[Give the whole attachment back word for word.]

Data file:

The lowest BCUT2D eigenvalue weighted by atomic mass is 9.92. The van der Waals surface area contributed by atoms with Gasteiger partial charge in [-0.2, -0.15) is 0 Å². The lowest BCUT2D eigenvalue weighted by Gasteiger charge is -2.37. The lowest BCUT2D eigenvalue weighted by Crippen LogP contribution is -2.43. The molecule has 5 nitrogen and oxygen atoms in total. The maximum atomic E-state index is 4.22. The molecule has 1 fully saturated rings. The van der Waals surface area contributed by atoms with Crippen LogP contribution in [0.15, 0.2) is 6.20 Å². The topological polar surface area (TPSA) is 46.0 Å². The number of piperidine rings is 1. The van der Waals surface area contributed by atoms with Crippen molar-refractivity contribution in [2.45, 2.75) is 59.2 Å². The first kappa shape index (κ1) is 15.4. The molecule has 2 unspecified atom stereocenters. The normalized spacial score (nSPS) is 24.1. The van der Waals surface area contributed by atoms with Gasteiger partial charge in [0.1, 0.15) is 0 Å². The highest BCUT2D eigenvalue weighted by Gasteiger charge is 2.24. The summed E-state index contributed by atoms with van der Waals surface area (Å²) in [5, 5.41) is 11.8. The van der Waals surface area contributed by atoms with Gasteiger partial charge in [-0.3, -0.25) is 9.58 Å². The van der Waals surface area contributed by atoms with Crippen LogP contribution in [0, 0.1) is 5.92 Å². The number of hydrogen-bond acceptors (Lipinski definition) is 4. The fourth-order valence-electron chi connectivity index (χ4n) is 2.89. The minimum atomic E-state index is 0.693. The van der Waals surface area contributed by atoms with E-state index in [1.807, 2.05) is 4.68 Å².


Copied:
The lowest BCUT2D eigenvalue weighted by atomic mass is 9.92. The van der Waals surface area contributed by atoms with Gasteiger partial charge in [-0.2, -0.15) is 0 Å². The lowest BCUT2D eigenvalue weighted by Gasteiger charge is -2.37. The lowest BCUT2D eigenvalue weighted by Crippen LogP contribution is -2.43. The molecule has 5 nitrogen and oxygen atoms in total. The maximum atomic E-state index is 4.22. The molecule has 1 fully saturated rings. The van der Waals surface area contributed by atoms with Crippen LogP contribution in [0.15, 0.2) is 6.20 Å². The topological polar surface area (TPSA) is 46.0 Å². The number of piperidine rings is 1. The van der Waals surface area contributed by atoms with Crippen molar-refractivity contribution in [2.45, 2.75) is 59.2 Å². The first kappa shape index (κ1) is 15.4. The molecule has 2 unspecified atom stereocenters. The normalized spacial score (nSPS) is 24.1. The van der Waals surface area contributed by atoms with Gasteiger partial charge in [0.1, 0.15) is 0 Å². The highest BCUT2D eigenvalue weighted by Gasteiger charge is 2.24. The summed E-state index contributed by atoms with van der Waals surface area (Å²) in [5, 5.41) is 11.8. The van der Waals surface area contributed by atoms with Gasteiger partial charge in [-0.3, -0.25) is 9.58 Å². The van der Waals surface area contributed by atoms with Crippen LogP contribution in [0, 0.1) is 5.92 Å². The number of hydrogen-bond acceptors (Lipinski definition) is 4. The fourth-order valence-electron chi connectivity index (χ4n) is 2.89. The minimum atomic E-state index is 0.693. The van der Waals surface area contributed by atoms with E-state index in [1.807, 2.05) is 4.68 Å².